RoundupReads When worlds collide—NASA takes on Space City Comic Con

When worlds collide—NASA takes on Space City Comic Con

Johnson Space Center had a lively presence at this year’s Space City Comic Con, hosted at the NRG Center in Houston from July 24 to 26. This event carries a rich history and corresponding fan culture for people of all ages interested in comics, cosplay, sci-fi, fantasy, literature and art.
The public engaged with an interactive exhibit containing NASA hardware and a video-monitor simulation for children. JSC participated with panels that educated audiences on our Journey to Mars, as well as a Q&A session with astronaut Doug Wheelock. A panel depicting sci-fi versus real technology at NASA was a storybook bridge between NASA and artists and innovators. This panel was accompanied by Rich Sternbach, best known for his work in sci-fi illustrations and creative work on the “Star Trek” TV series.
JSC Exhibits Manager Jeannie Aquino and Anna Seils, public relations specialist with the Information Technology and Multimedia Services contract, along with a dedicated team, worked hard to put this event together and raise awareness of exciting work happening at JSC and across the agency.
“It is important for NASA to have a presence with this niche group,” Seils said. “It not only bridges the gap between real science and sci-fi, but is a great way to demonstrate the new projects NASA is working on for the future.” 
The volunteers present brought energy and excitement to their role as educators of NASA technology.  
“A person asked ‘What is NASA using their funding for?’—and I got to explain that we aren’t just about shuttle or Orion, but there are thousands of space projects going on at all the different centers,” said Megan Mackool, a current JSC intern.
Of course, this isn’t the first time JSC represented at a niche cultural event—this year’s Comic Con followed Comicpalooza, which JSC held an exhibit at in May.
“The comic conventions are an especially fun outreach tool for NASA because so many visitors love science fiction and pop culture,” said Blake Dumesnil of UTC Aerospace Systems. “They tend to be equally as excited as the employees are.”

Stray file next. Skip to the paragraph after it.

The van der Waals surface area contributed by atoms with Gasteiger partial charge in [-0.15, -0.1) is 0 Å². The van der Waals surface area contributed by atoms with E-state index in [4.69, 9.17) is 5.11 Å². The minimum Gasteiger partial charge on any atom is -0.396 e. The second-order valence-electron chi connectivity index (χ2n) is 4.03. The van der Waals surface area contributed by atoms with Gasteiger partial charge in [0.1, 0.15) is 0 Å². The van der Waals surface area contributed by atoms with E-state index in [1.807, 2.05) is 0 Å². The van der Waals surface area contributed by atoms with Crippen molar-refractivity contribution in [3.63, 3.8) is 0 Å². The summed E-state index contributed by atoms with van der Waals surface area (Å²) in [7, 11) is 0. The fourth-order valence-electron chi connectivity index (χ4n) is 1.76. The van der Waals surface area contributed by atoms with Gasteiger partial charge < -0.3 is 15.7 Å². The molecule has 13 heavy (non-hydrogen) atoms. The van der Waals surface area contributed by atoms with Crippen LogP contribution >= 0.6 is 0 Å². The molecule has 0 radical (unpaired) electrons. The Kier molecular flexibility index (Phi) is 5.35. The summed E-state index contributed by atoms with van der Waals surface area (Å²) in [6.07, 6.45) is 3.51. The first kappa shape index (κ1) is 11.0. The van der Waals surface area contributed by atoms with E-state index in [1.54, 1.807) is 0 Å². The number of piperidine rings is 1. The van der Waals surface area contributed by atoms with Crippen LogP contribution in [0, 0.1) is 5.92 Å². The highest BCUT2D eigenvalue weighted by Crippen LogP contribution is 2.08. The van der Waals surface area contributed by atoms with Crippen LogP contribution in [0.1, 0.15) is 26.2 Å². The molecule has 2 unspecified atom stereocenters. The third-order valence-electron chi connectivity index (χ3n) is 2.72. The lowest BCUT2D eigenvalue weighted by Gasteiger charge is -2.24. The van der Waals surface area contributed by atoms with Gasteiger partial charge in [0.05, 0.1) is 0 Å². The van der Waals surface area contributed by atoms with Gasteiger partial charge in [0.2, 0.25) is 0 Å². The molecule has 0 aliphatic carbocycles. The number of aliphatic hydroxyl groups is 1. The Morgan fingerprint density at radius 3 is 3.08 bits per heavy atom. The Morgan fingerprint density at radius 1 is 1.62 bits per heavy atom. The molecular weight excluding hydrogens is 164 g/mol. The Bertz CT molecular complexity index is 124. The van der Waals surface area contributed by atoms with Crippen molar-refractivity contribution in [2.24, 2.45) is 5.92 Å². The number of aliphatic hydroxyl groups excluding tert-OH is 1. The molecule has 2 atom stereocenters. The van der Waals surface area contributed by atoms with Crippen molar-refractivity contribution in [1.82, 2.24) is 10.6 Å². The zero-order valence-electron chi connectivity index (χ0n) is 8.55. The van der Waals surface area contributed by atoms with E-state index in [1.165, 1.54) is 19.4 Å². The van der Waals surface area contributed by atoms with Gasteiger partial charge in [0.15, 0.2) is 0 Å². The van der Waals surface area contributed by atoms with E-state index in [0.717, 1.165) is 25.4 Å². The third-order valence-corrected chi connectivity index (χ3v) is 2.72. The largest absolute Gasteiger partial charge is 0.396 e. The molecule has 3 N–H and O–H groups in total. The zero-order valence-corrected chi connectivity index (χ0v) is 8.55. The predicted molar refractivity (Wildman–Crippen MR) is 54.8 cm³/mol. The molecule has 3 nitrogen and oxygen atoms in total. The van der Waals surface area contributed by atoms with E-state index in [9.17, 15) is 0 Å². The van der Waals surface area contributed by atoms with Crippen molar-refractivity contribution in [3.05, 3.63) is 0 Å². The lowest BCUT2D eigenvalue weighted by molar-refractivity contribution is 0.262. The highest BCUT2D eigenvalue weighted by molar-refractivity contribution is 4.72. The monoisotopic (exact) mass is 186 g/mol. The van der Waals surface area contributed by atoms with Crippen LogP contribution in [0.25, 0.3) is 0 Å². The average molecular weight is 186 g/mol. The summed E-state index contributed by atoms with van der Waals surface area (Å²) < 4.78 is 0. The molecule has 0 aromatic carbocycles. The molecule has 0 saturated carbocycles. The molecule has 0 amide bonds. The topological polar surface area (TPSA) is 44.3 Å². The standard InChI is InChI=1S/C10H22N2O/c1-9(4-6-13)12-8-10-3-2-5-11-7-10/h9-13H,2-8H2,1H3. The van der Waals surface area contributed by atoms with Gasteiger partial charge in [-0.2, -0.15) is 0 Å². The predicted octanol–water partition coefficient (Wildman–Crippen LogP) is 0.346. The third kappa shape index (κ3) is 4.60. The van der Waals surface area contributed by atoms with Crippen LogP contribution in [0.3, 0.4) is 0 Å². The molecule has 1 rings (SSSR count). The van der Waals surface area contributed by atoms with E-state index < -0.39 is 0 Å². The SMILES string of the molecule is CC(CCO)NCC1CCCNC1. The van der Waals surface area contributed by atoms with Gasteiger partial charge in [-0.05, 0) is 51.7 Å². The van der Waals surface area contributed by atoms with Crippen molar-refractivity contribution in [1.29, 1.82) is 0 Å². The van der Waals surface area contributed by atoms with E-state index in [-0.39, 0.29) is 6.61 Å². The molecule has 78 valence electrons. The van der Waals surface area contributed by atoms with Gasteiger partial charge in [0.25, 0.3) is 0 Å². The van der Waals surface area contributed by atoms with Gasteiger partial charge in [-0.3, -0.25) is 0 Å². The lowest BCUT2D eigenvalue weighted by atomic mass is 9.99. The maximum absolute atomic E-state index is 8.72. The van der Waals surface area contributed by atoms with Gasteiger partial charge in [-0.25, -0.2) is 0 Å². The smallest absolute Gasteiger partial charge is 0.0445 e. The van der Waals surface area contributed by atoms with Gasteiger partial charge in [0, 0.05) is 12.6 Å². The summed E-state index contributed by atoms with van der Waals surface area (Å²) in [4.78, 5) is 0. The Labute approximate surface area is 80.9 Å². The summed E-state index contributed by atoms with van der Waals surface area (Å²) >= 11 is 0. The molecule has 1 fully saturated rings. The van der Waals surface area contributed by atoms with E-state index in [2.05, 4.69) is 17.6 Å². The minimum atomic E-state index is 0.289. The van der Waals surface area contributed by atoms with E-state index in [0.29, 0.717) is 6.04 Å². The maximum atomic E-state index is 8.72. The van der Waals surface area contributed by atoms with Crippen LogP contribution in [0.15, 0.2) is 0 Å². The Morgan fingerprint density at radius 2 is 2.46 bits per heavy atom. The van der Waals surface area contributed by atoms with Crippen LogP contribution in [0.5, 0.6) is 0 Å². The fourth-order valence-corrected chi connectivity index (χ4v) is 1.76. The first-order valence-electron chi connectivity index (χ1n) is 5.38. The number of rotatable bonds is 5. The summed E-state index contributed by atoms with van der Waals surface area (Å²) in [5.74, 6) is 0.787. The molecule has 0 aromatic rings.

Dumesnil had the privilege to see public reaction to NASA poster giveaways he designed himself—ones that were a throwback to vintage, art deco travel posters of the 1930s.
Booth volunteers were recruited through V-CORPs, JSC’s online volunteer database, and further developed their areas of subject-matter expertise.
“I came to represent the spacesuit team,” said Stephanie Walker of the Environmental Control and Life Support team. “I worked with the EVA (Extravehicular Activity) team years ago and still enjoy talking about the spacesuits at public events like this one.”
Funneling through the JSC exhibits were children whose eyes lit up as they put on an astronaut glove and asked questions such as: What will the next generation of spacesuits look like? What scientific advances are NASA making to propel a journey to Mars? What’s happening with New Horizons?
Public interest further fueled volunteer engagement.

“I got the chance to talk to some people about planetary science,” said Jenny Rapp, planetary experimental petrologist. “I also met a few young people thinking about college, and was able to direct them to information on career paths that can bring you to NASA.”
Throughout the event, attendees were not only interested in polished technology displays, but the volunteers who dedicated their time to a mission they cared about inside and outside the office.
“Someone asked if he could take a picture because I work for NASA,” Rapp said. “It made me feel privileged to work here and proud that we’re still getting the message out about all the awesome stuff we do.”

Nancy Garcia
NASA Johnson Space Center

Comic Con attendees check out NASA hardware. Image Credit: Mike Interbartolo
Astronaut Doug Wheelock autographs posters after his panel session. Image Credit: Mike Interbartolo
Cosmo goes on a walking tour through exhibit space with Suzanne Foxworth. Image Credit: Suzanne Foxworth
Engagement with the public during rush hour at Space City Comic Con. Image Credit: Mike Interbartolo
A NASA fan using the iSnap photo kiosk to share a selfie. Image Credit: Nancy Garcia
Popular poster giveaway at Space City Comic Con. Image Credit: NASA/Blake Dumesnil